Because green hydrogen is still expensive and in short supply, government subsidies that help lower costs and increase availability could increase consumption. As it struggles to grow, the green hydrogen industry is faced with answering where government money should go: to production or end-use applications?

“The current development of green hydrogen in China has mostly been a decentralized effort led by local governments,” Combs said. Nearly all provinces and regions in China have incorporated hydrogen into their growth strategies, with over 120 green hydrogen projects currently in progress.

Local governments are exploring different pathways for the regional adoption of green hydrogen. Xinjiang and Inner Mongolia lead green hydrogen production thanks to their inexpensive solar and wind power. Other initiatives designed to build up the number of China’s green hydrogen users include the hydrogen fuel cell vehicle demonstration programs in Beijing, Tianjin, Hebei, Shanghai, Guangdong, Hebei, and Henan, and the Shandong government’s “Hydrogen into 10,000 homes” program.

Seeking a profit model

The cost of producing green hydrogen is more than twice that of gray hydrogen. “There is just not enough premium for green hydrogen compared with gray hydrogen,” Combs said. That’s no good for decarbonization as both products, he said, “are basically the same for end-users.”

As the Chinese government plans to reach peak carbon use by 2030 and become carbon neutral by 2060, heavy industries are under pressure to aid in green hydrogen production. Further pressure to go green with hydrogen comes from the increasingly stringent EU import requirements, the Carbon Border Adjustment Mechanism (CBAM), which could impose substantial tariffs on China’s high-emitting export products such as iron and steel.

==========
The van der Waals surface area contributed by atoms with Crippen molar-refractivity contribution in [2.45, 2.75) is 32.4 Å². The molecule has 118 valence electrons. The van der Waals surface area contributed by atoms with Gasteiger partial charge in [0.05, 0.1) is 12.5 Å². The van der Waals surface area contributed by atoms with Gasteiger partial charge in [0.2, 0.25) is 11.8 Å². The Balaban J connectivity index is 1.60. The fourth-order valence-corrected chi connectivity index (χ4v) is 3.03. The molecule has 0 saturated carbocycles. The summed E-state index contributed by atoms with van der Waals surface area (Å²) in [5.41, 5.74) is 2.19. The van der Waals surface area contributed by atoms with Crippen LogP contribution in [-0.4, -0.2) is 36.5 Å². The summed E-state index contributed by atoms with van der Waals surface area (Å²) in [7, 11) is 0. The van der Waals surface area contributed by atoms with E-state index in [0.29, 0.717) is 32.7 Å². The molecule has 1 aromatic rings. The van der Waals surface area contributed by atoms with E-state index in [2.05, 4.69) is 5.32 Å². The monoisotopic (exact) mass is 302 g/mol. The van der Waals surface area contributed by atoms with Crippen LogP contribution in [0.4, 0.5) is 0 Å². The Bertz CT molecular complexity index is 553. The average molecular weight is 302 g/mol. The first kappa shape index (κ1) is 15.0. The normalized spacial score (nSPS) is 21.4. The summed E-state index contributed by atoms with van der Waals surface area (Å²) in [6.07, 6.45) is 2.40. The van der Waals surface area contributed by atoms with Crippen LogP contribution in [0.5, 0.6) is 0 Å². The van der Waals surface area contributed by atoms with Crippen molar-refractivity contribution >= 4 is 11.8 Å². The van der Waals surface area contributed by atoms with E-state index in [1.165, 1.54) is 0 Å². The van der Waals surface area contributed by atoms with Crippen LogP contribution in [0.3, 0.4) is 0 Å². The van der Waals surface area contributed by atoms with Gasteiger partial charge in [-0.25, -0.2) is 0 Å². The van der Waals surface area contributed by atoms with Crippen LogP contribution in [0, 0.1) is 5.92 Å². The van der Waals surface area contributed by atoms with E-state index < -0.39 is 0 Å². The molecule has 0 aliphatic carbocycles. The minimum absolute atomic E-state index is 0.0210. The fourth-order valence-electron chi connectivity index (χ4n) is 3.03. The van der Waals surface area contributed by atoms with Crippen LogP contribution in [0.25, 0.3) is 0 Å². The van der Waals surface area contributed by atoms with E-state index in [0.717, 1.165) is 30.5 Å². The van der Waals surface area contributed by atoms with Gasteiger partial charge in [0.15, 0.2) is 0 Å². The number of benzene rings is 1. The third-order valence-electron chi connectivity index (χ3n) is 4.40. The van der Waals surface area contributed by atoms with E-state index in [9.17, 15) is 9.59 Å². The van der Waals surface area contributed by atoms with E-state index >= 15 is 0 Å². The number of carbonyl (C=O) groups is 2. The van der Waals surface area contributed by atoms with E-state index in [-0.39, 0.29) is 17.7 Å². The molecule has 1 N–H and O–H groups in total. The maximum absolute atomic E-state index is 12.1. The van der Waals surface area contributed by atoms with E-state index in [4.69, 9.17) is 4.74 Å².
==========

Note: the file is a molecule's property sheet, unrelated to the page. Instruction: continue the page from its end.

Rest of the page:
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Making electrolyzers cheap

Large-scale green hydrogen projects present China’s state-owned enterprises with a chance to advance the green economy by facilitating the production of electrolyzers upstream, and optimizing the use of other renewable energy sources.

As 70% of green hydrogen production is reliant upon green electricity, China’s green hydrogen projects are concentrated in the northwest, where solar and wind power abound. In February 2023, China’s largest oil company, the wholly state-owned Sinopec, launched a 30,000-metric-ton green hydrogen demonstration project in Inner Mongolia, with a plan to build a 400-kilometer (248-mile) pipeline to transport hydrogen to Beijing.

Sinopec also built the world’s largest solar-to-hydrogen project, the Kuqa Green Hydrogen Demonstration Project, which came online in June 2023 in Kuqa City in northwestern China’s Xinjiang Uyghur Autonomous Region. The plant produces 20,000 tons of green hydrogen annually, at the relatively cheap cost of roughly 18 yuan/kg ($2.5/kg). The green hydrogen produced in Kuqa is used to replace the gray hydrogen Sinopec uses to refine oil in northeastern China in Tahe, Heilongjiang Province.